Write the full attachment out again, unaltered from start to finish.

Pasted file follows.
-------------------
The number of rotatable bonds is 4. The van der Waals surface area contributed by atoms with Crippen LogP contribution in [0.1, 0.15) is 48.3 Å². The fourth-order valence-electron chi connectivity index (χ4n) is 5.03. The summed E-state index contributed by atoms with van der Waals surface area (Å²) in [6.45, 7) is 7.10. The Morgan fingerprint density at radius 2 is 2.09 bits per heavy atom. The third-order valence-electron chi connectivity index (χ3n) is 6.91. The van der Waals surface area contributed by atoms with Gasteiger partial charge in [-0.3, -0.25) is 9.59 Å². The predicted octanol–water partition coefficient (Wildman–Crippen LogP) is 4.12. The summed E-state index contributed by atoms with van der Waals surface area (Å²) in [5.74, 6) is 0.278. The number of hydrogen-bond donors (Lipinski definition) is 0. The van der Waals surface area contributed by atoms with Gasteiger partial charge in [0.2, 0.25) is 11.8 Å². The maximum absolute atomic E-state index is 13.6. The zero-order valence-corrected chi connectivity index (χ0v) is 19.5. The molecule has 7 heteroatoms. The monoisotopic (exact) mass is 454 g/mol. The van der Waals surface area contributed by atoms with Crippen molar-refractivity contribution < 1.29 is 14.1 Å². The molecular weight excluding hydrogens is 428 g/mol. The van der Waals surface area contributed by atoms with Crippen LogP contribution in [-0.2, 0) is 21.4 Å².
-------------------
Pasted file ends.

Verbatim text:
The number of rotatable bonds is 4. The van der Waals surface area contributed by atoms with Crippen LogP contribution in [0.1, 0.15) is 48.3 Å². The fourth-order valence-electron chi connectivity index (χ4n) is 5.03. The summed E-state index contributed by atoms with van der Waals surface area (Å²) in [6.45, 7) is 7.10. The Morgan fingerprint density at radius 2 is 2.09 bits per heavy atom. The third-order valence-electron chi connectivity index (χ3n) is 6.91. The van der Waals surface area contributed by atoms with Gasteiger partial charge in [-0.3, -0.25) is 9.59 Å². The predicted octanol–water partition coefficient (Wildman–Crippen LogP) is 4.12. The summed E-state index contributed by atoms with van der Waals surface area (Å²) in [5.74, 6) is 0.278. The number of hydrogen-bond donors (Lipinski definition) is 0. The van der Waals surface area contributed by atoms with Gasteiger partial charge in [0.2, 0.25) is 11.8 Å². The maximum absolute atomic E-state index is 13.6. The zero-order valence-corrected chi connectivity index (χ0v) is 19.5. The molecule has 7 heteroatoms. The monoisotopic (exact) mass is 454 g/mol. The van der Waals surface area contributed by atoms with Crippen molar-refractivity contribution < 1.29 is 14.1 Å². The molecular weight excluding hydrogens is 428 g/mol. The van der Waals surface area contributed by atoms with Crippen LogP contribution in [-0.2, 0) is 21.4 Å².